This is definitely a “buyer-beware” situation. In short, rent to own offers all of the risks of home ownership with none of the benefits. The “buyer”, who is actually a renter, takes on repair costs and responsibilities of the property. Oftentimes the “buyer” will also be required to pay the property taxes and insurance as well. Little or none of the rent money is going toward the purchase price and the landlord usually has the final say in changes to the home or property. Essentially, rent to own is simply not worth the hassle.

A contract for deed is a bit different. Again, many of the same reasons for selling this way are pertinent here as well. A down payment is required, along with a payment schedule of usually three to five years. The down payment is, of course, non-refundable and the balance comes due at the end of the term as well. This means there is limited time to repair what is usually severely damaged credit. The buyer is really betting that down payment that he or she can qualify for a mortgage a few years down the road (assuming any title or property issues have also been resolved).

Credit

Many are worried about the impact of foreclosure on the credit report. It is devastating, undoubtedly. Credit is always a consideration when it comes to debt, but making it the priority factor in decision-making may create other problems. For instance, a family with no savings and no place to move to needs time to develop savings and a plan, as discussed above. Moving out five months early to save a few dozen points on the credit score can literally set a family back months, even years.

Conclusion

Do what is best for the family. If time and money are in great need, then riding out foreclosure is likely the best route. If there is a new job in Colorado that starts soon, then a short sale may save the cost of maintaining an extra property (utility costs, hired maintenance, etc). You can always negotiate to give the property back (called a deed in lieu of foreclosure) if there is a need to get out sooner rather than later.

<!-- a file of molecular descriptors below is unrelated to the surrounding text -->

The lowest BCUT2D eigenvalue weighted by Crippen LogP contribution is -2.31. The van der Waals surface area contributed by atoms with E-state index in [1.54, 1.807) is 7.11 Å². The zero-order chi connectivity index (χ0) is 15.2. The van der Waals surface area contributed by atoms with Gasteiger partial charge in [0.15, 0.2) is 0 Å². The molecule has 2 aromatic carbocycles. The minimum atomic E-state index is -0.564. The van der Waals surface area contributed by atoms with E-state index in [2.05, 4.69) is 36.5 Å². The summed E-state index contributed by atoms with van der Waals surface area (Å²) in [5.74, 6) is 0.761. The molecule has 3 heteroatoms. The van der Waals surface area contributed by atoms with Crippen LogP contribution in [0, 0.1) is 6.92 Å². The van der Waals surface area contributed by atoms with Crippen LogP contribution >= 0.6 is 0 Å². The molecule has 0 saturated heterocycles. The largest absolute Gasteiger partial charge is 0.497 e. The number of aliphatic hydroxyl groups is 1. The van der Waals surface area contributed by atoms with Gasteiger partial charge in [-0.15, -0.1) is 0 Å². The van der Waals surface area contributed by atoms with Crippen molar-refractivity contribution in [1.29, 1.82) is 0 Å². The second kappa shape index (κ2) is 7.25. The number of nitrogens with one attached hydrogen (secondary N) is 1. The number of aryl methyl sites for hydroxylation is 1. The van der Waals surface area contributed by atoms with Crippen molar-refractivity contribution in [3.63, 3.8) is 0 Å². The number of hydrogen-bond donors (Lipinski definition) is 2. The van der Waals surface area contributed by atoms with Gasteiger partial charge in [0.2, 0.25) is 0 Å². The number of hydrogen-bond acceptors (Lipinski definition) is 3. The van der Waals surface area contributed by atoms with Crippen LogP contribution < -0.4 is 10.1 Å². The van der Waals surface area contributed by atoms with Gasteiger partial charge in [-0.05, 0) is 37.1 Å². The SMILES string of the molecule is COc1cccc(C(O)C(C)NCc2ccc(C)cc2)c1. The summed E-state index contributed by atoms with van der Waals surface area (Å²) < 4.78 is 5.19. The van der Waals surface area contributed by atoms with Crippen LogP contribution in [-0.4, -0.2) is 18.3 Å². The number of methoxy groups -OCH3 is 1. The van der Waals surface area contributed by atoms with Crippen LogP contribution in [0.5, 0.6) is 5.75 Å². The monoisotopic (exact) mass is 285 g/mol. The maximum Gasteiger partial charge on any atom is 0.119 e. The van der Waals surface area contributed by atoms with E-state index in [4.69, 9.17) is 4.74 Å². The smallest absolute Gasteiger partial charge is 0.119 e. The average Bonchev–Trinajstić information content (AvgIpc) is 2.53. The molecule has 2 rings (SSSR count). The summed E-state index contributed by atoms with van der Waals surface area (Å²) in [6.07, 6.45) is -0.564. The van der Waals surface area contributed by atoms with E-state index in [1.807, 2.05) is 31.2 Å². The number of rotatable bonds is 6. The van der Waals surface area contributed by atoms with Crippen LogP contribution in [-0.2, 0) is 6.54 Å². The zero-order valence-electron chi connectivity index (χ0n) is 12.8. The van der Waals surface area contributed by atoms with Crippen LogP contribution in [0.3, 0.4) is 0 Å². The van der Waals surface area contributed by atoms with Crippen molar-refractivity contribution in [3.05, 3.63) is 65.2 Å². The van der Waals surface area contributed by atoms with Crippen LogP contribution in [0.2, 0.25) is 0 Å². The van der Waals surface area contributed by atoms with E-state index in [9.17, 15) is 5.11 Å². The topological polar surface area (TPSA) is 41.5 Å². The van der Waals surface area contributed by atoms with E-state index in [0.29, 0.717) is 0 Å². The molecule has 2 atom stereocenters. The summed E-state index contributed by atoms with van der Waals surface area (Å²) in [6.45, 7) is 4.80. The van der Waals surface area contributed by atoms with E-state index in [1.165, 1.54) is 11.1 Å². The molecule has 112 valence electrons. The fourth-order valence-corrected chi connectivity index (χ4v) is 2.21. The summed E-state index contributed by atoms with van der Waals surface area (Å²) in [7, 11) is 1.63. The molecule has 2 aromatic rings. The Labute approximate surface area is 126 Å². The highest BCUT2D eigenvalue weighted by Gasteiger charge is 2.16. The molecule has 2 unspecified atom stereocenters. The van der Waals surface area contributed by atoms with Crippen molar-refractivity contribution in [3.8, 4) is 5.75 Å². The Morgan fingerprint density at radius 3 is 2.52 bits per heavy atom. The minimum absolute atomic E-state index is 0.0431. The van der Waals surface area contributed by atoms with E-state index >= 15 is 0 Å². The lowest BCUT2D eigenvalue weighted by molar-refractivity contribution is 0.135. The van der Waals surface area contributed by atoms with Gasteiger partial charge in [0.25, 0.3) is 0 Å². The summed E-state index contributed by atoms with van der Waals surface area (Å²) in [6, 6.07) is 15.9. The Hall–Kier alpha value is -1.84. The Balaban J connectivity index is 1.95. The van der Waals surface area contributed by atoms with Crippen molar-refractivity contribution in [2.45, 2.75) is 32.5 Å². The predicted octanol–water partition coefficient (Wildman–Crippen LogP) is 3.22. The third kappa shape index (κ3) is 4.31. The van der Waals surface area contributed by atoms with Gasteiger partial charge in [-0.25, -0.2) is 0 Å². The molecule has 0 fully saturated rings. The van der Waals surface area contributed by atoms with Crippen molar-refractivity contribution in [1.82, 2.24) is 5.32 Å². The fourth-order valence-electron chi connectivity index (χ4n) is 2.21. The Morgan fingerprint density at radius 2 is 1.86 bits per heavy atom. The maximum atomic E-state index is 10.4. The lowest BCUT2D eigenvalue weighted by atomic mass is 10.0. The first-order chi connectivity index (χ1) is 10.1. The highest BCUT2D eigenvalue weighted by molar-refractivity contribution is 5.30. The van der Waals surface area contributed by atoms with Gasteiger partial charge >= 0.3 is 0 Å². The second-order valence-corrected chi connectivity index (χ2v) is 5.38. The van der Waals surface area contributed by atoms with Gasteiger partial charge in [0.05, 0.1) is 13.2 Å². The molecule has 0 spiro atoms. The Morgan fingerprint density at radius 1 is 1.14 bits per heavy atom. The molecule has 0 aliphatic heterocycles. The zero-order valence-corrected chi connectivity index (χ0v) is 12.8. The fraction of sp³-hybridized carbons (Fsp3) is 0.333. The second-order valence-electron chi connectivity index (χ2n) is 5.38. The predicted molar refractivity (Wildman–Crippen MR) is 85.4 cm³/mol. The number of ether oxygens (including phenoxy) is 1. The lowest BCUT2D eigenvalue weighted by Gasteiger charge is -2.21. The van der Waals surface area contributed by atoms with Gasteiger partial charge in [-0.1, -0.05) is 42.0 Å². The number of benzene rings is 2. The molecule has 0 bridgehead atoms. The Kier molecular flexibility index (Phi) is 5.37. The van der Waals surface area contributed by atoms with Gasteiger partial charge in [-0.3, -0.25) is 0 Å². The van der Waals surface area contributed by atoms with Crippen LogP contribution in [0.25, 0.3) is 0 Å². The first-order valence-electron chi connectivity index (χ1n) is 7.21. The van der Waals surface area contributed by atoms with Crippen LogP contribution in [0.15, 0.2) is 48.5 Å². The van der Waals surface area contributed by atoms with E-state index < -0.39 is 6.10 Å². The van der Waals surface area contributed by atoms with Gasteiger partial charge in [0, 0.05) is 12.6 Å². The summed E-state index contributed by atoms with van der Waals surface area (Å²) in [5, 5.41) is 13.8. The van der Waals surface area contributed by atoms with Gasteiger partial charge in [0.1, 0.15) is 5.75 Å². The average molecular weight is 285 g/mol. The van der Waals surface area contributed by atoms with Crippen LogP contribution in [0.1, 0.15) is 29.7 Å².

Most people would benefit from having six to nine months of no rent or mortgage payment. It allows for savings, planning, debt reduction, or getting caught up on other things like auto maintenance or delinquent utilities. Always keep in mind that accessing housing counseling is the best first step. This will allow you to get an impartial opinion on your situation and options. If you live in Minnesota or Wisconsin and have questions about your mortgage, call LSS – a HUD approved housing counseling agency – at 800.777.7419 or email us at financialcounseling@lssmn.org. If you live in another state, click HERE to locate a HUD approved housing counseling agency in your area.

For more information, check out Malcolm’s other posts: 5 Ways to Avoid Your Sheriff’s Sale and 5 Lies Your Mortgage Company is Telling (or not telling) You.

LSS Financial Counseling is here to help you regain control of your finances and conquer your debt. You can click here to get started with your online Budget Counseling Session or call 800.577.2227 to schedule a phone or face to face appointment with one of our Financial Counselors. Don’t wait to improve your financial situation – take action today!

Malcolm Johannessen is a Certified Financial Counselor with LSS Financial Counseling and he specializes in Foreclosure Prevention Counseling.

 

Leave a Reply

Sense and Centsibility

Your debt-free future awaits